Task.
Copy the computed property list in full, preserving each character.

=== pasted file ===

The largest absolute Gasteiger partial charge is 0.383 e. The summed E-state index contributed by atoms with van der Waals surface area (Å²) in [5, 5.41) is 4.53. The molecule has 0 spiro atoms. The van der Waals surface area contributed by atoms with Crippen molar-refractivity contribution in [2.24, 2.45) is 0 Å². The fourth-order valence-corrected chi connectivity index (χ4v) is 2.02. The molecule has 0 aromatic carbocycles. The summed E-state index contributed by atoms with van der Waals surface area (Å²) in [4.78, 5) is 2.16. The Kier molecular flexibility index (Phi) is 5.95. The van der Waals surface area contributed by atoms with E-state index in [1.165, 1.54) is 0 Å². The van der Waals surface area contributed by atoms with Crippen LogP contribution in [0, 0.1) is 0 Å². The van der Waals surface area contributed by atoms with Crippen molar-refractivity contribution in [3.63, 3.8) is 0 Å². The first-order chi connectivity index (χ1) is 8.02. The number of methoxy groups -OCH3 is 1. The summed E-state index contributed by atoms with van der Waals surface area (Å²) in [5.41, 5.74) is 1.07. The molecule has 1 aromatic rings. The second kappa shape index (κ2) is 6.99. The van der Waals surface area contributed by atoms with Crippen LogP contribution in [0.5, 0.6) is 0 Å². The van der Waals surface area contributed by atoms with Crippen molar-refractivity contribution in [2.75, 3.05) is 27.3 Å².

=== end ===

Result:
The largest absolute Gasteiger partial charge is 0.383 e. The summed E-state index contributed by atoms with van der Waals surface area (Å²) in [5, 5.41) is 4.53. The molecule has 0 spiro atoms. The van der Waals surface area contributed by atoms with Crippen molar-refractivity contribution in [2.24, 2.45) is 0 Å². The fourth-order valence-corrected chi connectivity index (χ4v) is 2.02. The molecule has 0 aromatic carbocycles. The summed E-state index contributed by atoms with van der Waals surface area (Å²) in [4.78, 5) is 2.16. The Kier molecular flexibility index (Phi) is 5.95. The van der Waals surface area contributed by atoms with E-state index in [1.165, 1.54) is 0 Å². The van der Waals surface area contributed by atoms with Crippen LogP contribution in [0, 0.1) is 0 Å². The van der Waals surface area contributed by atoms with Crippen molar-refractivity contribution in [3.63, 3.8) is 0 Å². The first-order chi connectivity index (χ1) is 8.02. The number of methoxy groups -OCH3 is 1. The summed E-state index contributed by atoms with van der Waals surface area (Å²) in [5.41, 5.74) is 1.07. The molecule has 1 aromatic rings. The second kappa shape index (κ2) is 6.99. The van der Waals surface area contributed by atoms with Crippen LogP contribution in [0.5, 0.6) is 0 Å². The van der Waals surface area contributed by atoms with Crippen molar-refractivity contribution in [2.75, 3.05) is 27.3 Å².